Slow it down and step away from social media

Kellie Nock

Every night, before I fall asleep, I spend anywhere between 10 minutes to an hour on my phone. Usually, it’s scrolling through Twitter, finding a random tweet thread about the astrological signs as “Muppets” character or sometimes it’s a recipe Facebook page, wherein lies endless videos of perfectly sauteed onions and beautifully decorated cupcakes.

It doesn’t really matter what I’m looking at; it just matters that I’m looking. I constantly feel the need to be looking at my phone: right before I go to bed, right when I wake up, at consistent intervals throughout the day. For a lot of people, it’s about keeping up — about the fear of missing out.

While I can’t objectively say that’s the case for me, it does seem to play a large part. Not only do I have the compulsion to be looking at my phone all the time, but I also feel the compulsion to clear all of my notifications, to make sure that there are not little, red circles atop any app.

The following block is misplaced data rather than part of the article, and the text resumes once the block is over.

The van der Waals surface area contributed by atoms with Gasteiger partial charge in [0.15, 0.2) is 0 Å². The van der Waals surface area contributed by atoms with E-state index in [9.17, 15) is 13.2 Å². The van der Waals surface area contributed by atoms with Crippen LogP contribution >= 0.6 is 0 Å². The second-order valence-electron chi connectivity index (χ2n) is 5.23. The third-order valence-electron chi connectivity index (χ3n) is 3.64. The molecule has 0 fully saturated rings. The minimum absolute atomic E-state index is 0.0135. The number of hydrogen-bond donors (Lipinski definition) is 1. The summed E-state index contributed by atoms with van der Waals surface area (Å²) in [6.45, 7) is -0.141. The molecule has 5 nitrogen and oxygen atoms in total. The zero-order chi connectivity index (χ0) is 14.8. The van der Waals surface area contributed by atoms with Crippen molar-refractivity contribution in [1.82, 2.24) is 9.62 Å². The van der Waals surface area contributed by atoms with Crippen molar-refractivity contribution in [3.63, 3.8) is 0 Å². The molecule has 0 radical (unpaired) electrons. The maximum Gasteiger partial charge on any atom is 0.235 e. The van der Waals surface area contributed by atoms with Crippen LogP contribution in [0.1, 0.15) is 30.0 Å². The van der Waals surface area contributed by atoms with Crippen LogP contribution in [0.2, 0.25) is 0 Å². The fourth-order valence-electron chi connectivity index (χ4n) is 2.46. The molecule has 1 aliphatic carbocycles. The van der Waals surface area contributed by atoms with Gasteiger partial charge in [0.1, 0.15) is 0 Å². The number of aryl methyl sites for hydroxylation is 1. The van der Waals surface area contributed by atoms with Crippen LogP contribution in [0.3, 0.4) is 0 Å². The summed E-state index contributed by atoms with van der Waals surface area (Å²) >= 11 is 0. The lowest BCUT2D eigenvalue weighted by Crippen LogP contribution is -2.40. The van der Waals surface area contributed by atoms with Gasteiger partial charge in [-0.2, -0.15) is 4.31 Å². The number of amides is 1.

This isn’t something unique to me.

Look around any campus, any building, any room, and you’ll see tons of young people on their phones. Older folks aren’t exempt from this, but they aren’t as familiar with the closeness of smartphones as younger people are.

This is far from an admonishment of young people, or smartphones. It would be hypocritical of me to be snarky toward either of these things, as I cringe at almost any article written about “millennials.”

I just need a break.

Between all the different social media I use, it is exhausting trying to keep up with it all. Not to mention the specifics of it. Constantly seeing beautiful models traveling the world on Instagram isn’t healthy, nor is the stream of “relationship goals” tweets about boyfriends buying their girlfriends a new car or tons of gifts.

However little I want it to affect me, it still does. I am immersing myself in these expectations, comparing myself to people I’ve never even met. It’s not healthy.

This is why I say I need a break, and I suspect many others do too. It’s not good for our mental health to be surrounded by people and things that we are constantly comparing ourselves to. It’s not good for our mental health to have our phones constantly in our faces. We get so distracted by what’s going on there that we forget to see what’s going on with ourselves.

I’m not saying to get rid of smartphones and social media. I think that those are both vital tools in today’s world. I’m just saying to slow down. It’s okay to have a few unread messages.

Kellie Nock is a columnist. Contact her at [email protected]